Shumlin, a Democrat, said his administration views the federal healthcare law “as a bridge” that will allow the state to achieve cost containment in billing, electronic medical records and shifting the fee-for-service system to one that rewards outcomes.
“The federal bill gives us the ability to invest in the technology for our providers,” Shumlin said. “The federal bill is a partner to us in getting this done.”
Federal funding could be used to invest in infrastructure and technology that would ensure more efficient billing methods and a Green Mountain Care card that provides access to the resident's electronic health record, he said, adding that preventive care is another area in which the state can achieve savings.
In the meantime, the soon-to-be appointed five-member panel will hammer out the system's details, including financing. Two financing plans are slated to be sent to state House and Senate committees in 2013.
The Vermont Association of Hospitals and Health Systems and the Vermont Medical Society have remained neutral on the legislation, citing the details left unanswered.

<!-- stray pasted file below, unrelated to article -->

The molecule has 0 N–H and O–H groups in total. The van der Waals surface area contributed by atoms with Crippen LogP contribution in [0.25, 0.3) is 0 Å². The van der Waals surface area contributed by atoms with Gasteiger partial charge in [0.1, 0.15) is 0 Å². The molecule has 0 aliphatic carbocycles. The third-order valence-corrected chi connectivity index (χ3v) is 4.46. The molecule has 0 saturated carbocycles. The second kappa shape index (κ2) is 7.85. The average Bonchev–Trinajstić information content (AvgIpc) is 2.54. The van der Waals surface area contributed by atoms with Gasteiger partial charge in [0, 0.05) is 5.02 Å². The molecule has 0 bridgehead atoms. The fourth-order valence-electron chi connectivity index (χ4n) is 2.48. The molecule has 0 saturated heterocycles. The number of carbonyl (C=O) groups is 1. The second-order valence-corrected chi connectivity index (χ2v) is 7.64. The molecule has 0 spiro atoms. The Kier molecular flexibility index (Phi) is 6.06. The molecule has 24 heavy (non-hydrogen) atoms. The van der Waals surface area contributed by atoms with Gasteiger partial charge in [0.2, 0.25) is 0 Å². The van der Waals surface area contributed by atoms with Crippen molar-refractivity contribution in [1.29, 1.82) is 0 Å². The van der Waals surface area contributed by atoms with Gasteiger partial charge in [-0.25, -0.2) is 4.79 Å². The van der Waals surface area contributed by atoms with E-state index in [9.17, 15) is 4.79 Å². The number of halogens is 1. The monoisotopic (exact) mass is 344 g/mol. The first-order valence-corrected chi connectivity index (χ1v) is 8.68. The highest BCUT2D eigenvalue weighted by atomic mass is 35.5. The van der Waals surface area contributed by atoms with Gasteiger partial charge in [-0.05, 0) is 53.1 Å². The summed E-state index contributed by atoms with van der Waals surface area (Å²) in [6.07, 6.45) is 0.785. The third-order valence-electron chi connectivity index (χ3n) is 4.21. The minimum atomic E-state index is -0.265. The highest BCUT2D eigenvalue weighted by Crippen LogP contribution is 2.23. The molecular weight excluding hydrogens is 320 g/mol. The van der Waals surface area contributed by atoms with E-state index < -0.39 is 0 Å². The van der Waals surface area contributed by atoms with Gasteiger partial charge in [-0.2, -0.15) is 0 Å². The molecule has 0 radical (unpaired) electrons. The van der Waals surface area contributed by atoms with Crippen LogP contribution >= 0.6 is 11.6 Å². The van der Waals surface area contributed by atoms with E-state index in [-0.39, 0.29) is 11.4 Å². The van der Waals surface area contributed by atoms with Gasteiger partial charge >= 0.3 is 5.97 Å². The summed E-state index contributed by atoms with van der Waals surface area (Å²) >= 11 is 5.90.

Blue Cross and Blue Shield of Vermont, the state's largest insurer, has supported some portions of the law, including provisions related to payment reform and delivery-system reform, said Leigh Tofferi, director of government relations.
“The bill itself is short on specifics around the exchange and fewer specifics around the universal healthcare system, but it does call for a number of studies and analysis,” Tofferi said. “We're optimistic about the benefits that the health exchange can have for Vermonters. I say optimistic because the legislation doesn't lay out the specifics of how the health exchange will operate.”
State spending on healthcare in Vermont has doubled in the past decade, hitting $4.7 billion in 2009, and is expected to increase by $1.6 billion over the next four years, according to state data. Shumlin said reimbursement rates have led to the departure of rural doctors.
“We're losing our rural doctors, and our small rural hospitals are in jeopardy,” he said.
The same fears are a concern for the state's physicians, many of whom are facing retirement age at a time when Vermont is expected to have the second oldest population in the U.S. as well as a physician shortage in primary care and surgical specialties.
“If there's a high degree of uncertainty regarding the implementation of the legislation, will that cause physicians who are starting their careers to want to come to Vermont or will that uncertainly cause them to want to go to a place that isn't in the middle of major healthcare reform?” said Paul Harrington, executive vice president at the Vermont Medical Society.